The New Year was only a little over 24 hours old when it was announced that one of the names that had been a familiar feature of professional wrestling in the USA and around the world for almost five decades had passed away. Eugene Arthur Okerlund, better known to multiple generations of wrestling fans as “Mean” Gene, left the world in the morning of January 2nd 2019, the announcement being made by WWE on social media and a literal flood of reactions, memorials and tributes following on its heels as the wrestling world came to the realisation that it would only ever hear that unique voice speaking again, other than in the extensive body of work he amassed in the archived shows and PPVs of the 1970’s, 80’s, 90’s and even into the 21st century.
Born in Sisseton, South Dakota in 1942, Okerlund first made use of his distinctive vocal talents when he fronted the band “Gene Carroll & The Shades” in high school, recording two double-sided singles between 1959 and 1962, their touring and gigs being recognised as late as 2009, when they were inducted into the South Dakota Rock and Roll Music Association Hall of Fame.
Okerlund studied broadcast journalism at the University of Nebraska before becoming a disc jockey at the KOIL radio station based in Omaha in the same state, but would later move to Minneapolis, Minnesota in order to work a front office position for a local TV station. It was there that he came to the attention of Verne Gange and the American Wrestling Association (AWA), jumping to the then prestigious territory as a member of office staff and occasional stand-in for established interviewer and ring announcer Marty O’Neill.
The AWA would remain Okerlund’s home for the next decade and a half, steeping him in arguably the last great age of territory-based US wrestling. In this period, the AWA had genuinely legendary names like Nick Bockwinkel and his manager Bobby “The Brain” Heenan on its roster, but it also nurtured and showcased many of the names that would go on to become literal superstars in the 1980’s and beyond, the most obvious example being Hulk Hogan.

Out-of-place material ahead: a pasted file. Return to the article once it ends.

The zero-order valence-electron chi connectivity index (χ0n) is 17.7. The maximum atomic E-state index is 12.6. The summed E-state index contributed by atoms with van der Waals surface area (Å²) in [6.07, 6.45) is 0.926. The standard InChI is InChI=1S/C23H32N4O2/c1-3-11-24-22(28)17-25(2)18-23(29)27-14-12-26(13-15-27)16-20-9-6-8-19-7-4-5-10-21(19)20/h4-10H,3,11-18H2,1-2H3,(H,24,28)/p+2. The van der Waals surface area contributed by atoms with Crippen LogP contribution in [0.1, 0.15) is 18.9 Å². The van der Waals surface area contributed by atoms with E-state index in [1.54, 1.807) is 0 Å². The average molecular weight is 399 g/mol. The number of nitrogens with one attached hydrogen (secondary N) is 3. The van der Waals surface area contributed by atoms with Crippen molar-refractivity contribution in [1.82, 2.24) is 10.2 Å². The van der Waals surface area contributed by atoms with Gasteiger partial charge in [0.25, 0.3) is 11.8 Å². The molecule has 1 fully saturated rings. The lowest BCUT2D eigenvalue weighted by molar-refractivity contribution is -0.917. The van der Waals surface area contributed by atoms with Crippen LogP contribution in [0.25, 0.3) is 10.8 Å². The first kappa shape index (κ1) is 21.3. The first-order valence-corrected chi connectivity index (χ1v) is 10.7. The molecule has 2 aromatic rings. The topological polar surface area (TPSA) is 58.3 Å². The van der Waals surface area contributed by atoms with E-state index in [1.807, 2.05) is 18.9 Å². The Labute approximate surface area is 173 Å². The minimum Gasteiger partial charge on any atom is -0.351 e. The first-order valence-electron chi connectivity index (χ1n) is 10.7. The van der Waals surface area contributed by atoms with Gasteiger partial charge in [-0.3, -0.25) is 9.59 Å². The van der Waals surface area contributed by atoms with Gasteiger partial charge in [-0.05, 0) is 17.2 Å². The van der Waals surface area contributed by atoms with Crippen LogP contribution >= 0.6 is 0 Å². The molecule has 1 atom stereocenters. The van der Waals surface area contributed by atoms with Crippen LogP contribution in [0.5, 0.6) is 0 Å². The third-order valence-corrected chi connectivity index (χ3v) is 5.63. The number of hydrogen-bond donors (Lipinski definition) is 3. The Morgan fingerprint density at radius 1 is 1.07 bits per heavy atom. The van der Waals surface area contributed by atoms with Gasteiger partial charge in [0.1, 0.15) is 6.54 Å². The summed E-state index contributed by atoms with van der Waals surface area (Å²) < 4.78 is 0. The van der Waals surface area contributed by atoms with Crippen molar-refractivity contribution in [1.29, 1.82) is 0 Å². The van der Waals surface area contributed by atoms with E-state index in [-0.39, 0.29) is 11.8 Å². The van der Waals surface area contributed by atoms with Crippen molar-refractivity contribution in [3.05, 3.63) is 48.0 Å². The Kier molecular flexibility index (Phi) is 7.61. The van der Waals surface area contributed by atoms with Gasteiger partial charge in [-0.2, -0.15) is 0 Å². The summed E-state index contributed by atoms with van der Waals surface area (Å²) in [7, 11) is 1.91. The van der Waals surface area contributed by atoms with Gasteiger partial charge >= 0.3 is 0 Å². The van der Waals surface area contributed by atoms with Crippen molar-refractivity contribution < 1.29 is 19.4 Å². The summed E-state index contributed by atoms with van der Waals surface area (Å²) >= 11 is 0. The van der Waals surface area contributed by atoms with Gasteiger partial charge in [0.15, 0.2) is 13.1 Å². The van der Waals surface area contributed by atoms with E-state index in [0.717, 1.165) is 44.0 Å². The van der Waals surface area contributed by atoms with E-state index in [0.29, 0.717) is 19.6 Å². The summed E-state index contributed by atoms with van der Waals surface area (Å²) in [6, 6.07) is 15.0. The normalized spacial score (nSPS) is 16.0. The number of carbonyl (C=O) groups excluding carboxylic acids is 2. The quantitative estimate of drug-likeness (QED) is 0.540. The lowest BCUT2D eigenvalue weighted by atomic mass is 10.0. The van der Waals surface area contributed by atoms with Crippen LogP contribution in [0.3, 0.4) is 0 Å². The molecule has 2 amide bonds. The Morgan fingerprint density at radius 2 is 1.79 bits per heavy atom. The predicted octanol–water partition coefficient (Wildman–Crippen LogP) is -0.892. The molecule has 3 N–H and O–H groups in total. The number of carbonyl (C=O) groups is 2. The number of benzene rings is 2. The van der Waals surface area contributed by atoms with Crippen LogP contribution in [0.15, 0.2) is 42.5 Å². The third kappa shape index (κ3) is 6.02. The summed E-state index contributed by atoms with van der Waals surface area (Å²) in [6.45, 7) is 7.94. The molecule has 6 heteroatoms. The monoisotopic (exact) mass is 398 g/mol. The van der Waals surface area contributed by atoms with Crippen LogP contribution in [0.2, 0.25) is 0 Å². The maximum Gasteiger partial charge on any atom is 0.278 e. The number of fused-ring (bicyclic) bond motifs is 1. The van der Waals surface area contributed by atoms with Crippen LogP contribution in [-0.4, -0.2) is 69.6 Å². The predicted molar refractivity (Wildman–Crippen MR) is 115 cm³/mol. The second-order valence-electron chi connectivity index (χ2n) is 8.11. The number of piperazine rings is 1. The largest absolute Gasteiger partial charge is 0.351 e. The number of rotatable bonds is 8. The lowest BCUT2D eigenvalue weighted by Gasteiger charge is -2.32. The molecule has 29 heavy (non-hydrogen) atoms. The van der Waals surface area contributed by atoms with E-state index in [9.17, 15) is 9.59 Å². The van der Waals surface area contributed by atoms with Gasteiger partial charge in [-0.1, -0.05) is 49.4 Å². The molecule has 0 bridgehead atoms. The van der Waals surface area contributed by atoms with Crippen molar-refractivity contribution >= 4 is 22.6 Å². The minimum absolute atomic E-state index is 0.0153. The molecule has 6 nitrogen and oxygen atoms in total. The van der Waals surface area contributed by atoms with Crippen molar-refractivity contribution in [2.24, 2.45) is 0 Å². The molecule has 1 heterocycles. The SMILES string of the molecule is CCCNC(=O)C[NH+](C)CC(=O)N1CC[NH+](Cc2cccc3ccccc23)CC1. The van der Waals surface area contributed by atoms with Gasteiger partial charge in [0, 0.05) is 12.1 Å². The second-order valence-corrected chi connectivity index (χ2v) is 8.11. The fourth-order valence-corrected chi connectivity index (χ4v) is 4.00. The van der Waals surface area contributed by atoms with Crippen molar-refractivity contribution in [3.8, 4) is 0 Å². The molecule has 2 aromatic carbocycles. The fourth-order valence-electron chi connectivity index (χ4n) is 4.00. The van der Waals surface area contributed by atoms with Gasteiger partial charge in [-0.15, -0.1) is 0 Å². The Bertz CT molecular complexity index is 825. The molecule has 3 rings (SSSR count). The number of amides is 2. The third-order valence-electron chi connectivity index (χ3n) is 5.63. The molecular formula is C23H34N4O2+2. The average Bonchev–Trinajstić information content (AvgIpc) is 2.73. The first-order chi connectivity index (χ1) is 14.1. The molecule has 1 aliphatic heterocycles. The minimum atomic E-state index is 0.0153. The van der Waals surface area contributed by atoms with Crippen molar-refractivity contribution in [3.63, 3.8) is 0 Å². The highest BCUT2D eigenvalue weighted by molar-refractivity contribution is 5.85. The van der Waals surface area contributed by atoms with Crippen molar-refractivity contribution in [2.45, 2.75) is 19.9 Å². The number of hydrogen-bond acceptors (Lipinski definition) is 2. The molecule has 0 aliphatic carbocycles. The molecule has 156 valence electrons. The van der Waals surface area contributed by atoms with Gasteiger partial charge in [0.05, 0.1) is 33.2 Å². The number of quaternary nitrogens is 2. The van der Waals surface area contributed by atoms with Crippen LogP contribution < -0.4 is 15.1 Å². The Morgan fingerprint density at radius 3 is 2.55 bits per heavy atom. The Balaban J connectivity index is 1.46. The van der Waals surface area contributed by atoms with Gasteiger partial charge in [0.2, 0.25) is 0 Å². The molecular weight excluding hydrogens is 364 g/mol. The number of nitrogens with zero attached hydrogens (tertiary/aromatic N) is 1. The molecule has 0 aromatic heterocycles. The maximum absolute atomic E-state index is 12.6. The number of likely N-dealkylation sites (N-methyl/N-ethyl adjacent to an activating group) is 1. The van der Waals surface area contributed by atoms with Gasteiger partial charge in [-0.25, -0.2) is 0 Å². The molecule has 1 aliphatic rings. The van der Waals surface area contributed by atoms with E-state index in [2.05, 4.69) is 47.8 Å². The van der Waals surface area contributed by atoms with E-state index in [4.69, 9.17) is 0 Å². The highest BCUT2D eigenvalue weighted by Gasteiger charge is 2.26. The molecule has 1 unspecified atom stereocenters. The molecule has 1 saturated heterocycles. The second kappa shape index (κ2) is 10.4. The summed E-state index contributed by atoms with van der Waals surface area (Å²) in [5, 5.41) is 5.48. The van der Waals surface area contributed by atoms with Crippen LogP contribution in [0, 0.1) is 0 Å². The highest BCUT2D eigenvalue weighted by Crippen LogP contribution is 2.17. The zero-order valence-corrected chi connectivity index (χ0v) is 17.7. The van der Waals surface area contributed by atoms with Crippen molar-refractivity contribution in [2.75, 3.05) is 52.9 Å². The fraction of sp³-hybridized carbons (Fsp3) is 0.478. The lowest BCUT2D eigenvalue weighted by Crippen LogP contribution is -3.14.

This meant that by the time of the aggressive national expansion of the WWF under Vincent K MacMahon Jnr and the subsequent neutering of the National Wrestling Alliance (NWA) as a power in the US wrestling industry, Okerlund was as logical of an acquisition for the east coast company as many of the actual wrestlers they lured away from the AWA at the same time. Okerlund’s unique voice and extensive experience of the business instantly gave legitimacy and feel of professionalism to WWF programming of the time and would continue to do so for the best part of the next decade as Hulkamania redefined the world of professional wrestling.
Okerlund would remain a WWF employee until September of 1993 when his contract with the company expired, and afterwards, he made the transition to WCW when he claimed that he was simply not offered a new deal with his former employers. But of course this was at the same time as so many other established WWF names were making the same transition for lucrative contracts offered by Eric Bischoff in his push to make WCW the number one in professional wrestling, and so once again, Okerlund was a key component to smoothing a veritable sea change in the landscape of the industry that would have implications for years to come.